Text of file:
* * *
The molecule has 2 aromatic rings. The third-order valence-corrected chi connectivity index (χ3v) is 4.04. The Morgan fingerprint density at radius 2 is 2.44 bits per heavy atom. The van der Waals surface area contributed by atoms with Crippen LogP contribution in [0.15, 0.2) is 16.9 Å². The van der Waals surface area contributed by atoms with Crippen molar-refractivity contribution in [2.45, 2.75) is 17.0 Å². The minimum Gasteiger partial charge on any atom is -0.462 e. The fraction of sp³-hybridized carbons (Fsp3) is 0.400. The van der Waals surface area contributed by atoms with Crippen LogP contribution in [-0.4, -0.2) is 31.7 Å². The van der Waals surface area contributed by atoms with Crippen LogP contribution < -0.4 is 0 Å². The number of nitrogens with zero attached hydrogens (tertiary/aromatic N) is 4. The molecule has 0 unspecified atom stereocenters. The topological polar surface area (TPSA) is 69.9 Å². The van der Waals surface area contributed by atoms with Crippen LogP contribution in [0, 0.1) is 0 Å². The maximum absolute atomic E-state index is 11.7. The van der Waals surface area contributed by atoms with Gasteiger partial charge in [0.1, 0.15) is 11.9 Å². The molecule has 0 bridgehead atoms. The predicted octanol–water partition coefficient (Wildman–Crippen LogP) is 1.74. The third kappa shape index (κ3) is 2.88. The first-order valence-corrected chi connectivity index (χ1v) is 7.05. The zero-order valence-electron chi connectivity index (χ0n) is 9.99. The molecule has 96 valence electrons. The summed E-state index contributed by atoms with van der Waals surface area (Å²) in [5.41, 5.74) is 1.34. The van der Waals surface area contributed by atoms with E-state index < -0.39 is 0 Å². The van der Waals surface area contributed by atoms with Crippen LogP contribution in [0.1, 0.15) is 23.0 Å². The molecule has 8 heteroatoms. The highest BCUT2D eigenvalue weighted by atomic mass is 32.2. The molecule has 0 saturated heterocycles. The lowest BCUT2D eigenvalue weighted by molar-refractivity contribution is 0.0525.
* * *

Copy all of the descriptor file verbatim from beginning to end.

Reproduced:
The molecule has 2 aromatic rings. The third-order valence-corrected chi connectivity index (χ3v) is 4.04. The Morgan fingerprint density at radius 2 is 2.44 bits per heavy atom. The van der Waals surface area contributed by atoms with Crippen LogP contribution in [0.15, 0.2) is 16.9 Å². The van der Waals surface area contributed by atoms with Crippen molar-refractivity contribution in [2.45, 2.75) is 17.0 Å². The minimum Gasteiger partial charge on any atom is -0.462 e. The fraction of sp³-hybridized carbons (Fsp3) is 0.400. The van der Waals surface area contributed by atoms with Crippen LogP contribution in [-0.4, -0.2) is 31.7 Å². The van der Waals surface area contributed by atoms with Crippen LogP contribution < -0.4 is 0 Å². The number of nitrogens with zero attached hydrogens (tertiary/aromatic N) is 4. The molecule has 0 unspecified atom stereocenters. The topological polar surface area (TPSA) is 69.9 Å². The van der Waals surface area contributed by atoms with Crippen LogP contribution in [0, 0.1) is 0 Å². The maximum absolute atomic E-state index is 11.7. The van der Waals surface area contributed by atoms with Gasteiger partial charge in [0.1, 0.15) is 11.9 Å². The molecule has 0 bridgehead atoms. The predicted octanol–water partition coefficient (Wildman–Crippen LogP) is 1.74. The third kappa shape index (κ3) is 2.88. The first-order valence-corrected chi connectivity index (χ1v) is 7.05. The zero-order valence-electron chi connectivity index (χ0n) is 9.99. The molecule has 96 valence electrons. The summed E-state index contributed by atoms with van der Waals surface area (Å²) in [5.41, 5.74) is 1.34. The van der Waals surface area contributed by atoms with E-state index < -0.39 is 0 Å². The van der Waals surface area contributed by atoms with Crippen LogP contribution in [0.1, 0.15) is 23.0 Å². The molecule has 8 heteroatoms. The highest BCUT2D eigenvalue weighted by atomic mass is 32.2. The molecule has 0 saturated heterocycles. The lowest BCUT2D eigenvalue weighted by molar-refractivity contribution is 0.0525.